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Michelin chef found dead inside brewery

Homaro Cantu, a “visionary” chef known for his use of chemical-laboratory techniques, has been found dead inside a brewery he was due to open.

The 38-year-old’s body was discovered inside the Crooked Fork Brewery in Chicago on Tuesday, which the chef was preparing to open.

He is thought to have taken his own life, according to reports by The Chicago Tribune. 

Having graduated from the Western Culinary Institute in Portland, Oregon, Cantu began to build a reputation as a molecular gastronomer, blending science with cooking.

He moved to Chicago in 1999 and spent four years working at renowned chef Charlie Trotter’s restaurant before leaving in 2004 to become Moto’s opening chef. He later become owner of the restaurant, which has held a Michelin star since 2012.

Moto was known for its high-tech dishes which incorporated carbonated fruit and edible paper, and used lasers and liquid nitrogen to produce dishes.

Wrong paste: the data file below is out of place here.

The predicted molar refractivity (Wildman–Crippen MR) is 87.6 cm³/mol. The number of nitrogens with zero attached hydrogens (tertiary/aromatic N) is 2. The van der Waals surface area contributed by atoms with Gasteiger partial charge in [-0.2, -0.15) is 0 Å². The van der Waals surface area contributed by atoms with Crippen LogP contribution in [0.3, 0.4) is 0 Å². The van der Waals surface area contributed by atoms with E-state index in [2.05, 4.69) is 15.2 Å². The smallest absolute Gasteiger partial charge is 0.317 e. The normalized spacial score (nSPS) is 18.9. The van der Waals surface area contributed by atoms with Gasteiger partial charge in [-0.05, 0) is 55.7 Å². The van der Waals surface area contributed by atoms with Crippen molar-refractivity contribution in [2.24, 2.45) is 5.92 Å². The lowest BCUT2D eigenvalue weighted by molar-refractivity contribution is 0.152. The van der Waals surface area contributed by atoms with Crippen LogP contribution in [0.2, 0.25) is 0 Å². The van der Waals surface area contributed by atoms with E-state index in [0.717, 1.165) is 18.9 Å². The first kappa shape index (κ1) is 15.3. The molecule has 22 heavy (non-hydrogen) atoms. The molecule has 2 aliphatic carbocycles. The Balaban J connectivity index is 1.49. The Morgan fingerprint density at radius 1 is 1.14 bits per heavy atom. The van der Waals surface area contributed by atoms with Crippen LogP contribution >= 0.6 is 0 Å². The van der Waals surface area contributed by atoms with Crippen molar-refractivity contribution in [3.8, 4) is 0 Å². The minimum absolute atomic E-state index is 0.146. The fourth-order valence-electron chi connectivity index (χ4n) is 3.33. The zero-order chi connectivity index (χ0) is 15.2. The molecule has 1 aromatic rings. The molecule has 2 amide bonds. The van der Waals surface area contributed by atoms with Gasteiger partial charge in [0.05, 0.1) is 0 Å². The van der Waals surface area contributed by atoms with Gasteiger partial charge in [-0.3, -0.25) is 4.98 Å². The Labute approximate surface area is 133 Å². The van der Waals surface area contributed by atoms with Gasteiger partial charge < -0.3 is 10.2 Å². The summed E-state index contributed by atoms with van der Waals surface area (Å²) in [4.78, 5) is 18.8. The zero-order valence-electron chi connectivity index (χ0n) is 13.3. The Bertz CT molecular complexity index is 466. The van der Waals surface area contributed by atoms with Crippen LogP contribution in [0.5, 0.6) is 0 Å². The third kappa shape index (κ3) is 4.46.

Previously, Cantu had spoken of his desire to end world hunger by creating a nutrient-rich edible paper with an indefinite shelf life. The technology, Cantu believed, could help feed soldiers at war, astronauts and people in refugee camps.

The Crooked Fork Brewery was due to open in Chicago this summer as an organic brewery and brewpub serving low-key Mexican food.

At the time of his death, the chef had been involved in a legal battle with Alexander Espalin, an investor in Moto and iNG, a restaurant Cantu had closed last year. Espalin had sued Mr Cantu claiming he had not received his share of Moto’s profits.

The chef was described on Twitter as a “true maverick” and a “visionary” who “embraced the impossible”.

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